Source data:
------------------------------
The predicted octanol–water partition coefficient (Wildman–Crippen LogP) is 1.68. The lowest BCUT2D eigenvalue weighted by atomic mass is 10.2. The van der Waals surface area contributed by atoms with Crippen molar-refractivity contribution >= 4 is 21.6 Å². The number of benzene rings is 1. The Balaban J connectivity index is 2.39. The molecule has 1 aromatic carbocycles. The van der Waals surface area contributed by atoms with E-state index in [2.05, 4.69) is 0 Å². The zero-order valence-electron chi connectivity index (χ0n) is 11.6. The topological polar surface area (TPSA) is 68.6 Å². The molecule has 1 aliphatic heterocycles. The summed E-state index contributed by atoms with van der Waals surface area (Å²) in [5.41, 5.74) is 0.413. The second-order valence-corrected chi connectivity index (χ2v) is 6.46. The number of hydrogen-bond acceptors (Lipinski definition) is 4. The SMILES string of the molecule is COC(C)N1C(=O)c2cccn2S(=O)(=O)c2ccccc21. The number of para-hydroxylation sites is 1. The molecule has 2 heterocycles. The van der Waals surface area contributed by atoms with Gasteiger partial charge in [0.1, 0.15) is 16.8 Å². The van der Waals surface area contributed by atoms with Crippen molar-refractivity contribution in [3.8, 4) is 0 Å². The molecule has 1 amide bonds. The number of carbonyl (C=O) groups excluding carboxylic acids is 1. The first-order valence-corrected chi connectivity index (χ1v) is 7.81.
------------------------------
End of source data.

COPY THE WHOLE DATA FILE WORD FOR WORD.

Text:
The predicted octanol–water partition coefficient (Wildman–Crippen LogP) is 1.68. The lowest BCUT2D eigenvalue weighted by atomic mass is 10.2. The van der Waals surface area contributed by atoms with Crippen molar-refractivity contribution >= 4 is 21.6 Å². The number of benzene rings is 1. The Balaban J connectivity index is 2.39. The molecule has 1 aromatic carbocycles. The van der Waals surface area contributed by atoms with E-state index in [2.05, 4.69) is 0 Å². The zero-order valence-electron chi connectivity index (χ0n) is 11.6. The topological polar surface area (TPSA) is 68.6 Å². The molecule has 1 aliphatic heterocycles. The summed E-state index contributed by atoms with van der Waals surface area (Å²) in [5.41, 5.74) is 0.413. The second-order valence-corrected chi connectivity index (χ2v) is 6.46. The number of hydrogen-bond acceptors (Lipinski definition) is 4. The SMILES string of the molecule is COC(C)N1C(=O)c2cccn2S(=O)(=O)c2ccccc21. The number of para-hydroxylation sites is 1. The molecule has 2 heterocycles. The van der Waals surface area contributed by atoms with Gasteiger partial charge in [0.1, 0.15) is 16.8 Å². The van der Waals surface area contributed by atoms with Crippen molar-refractivity contribution in [3.8, 4) is 0 Å². The molecule has 1 amide bonds. The number of carbonyl (C=O) groups excluding carboxylic acids is 1. The first-order valence-corrected chi connectivity index (χ1v) is 7.81.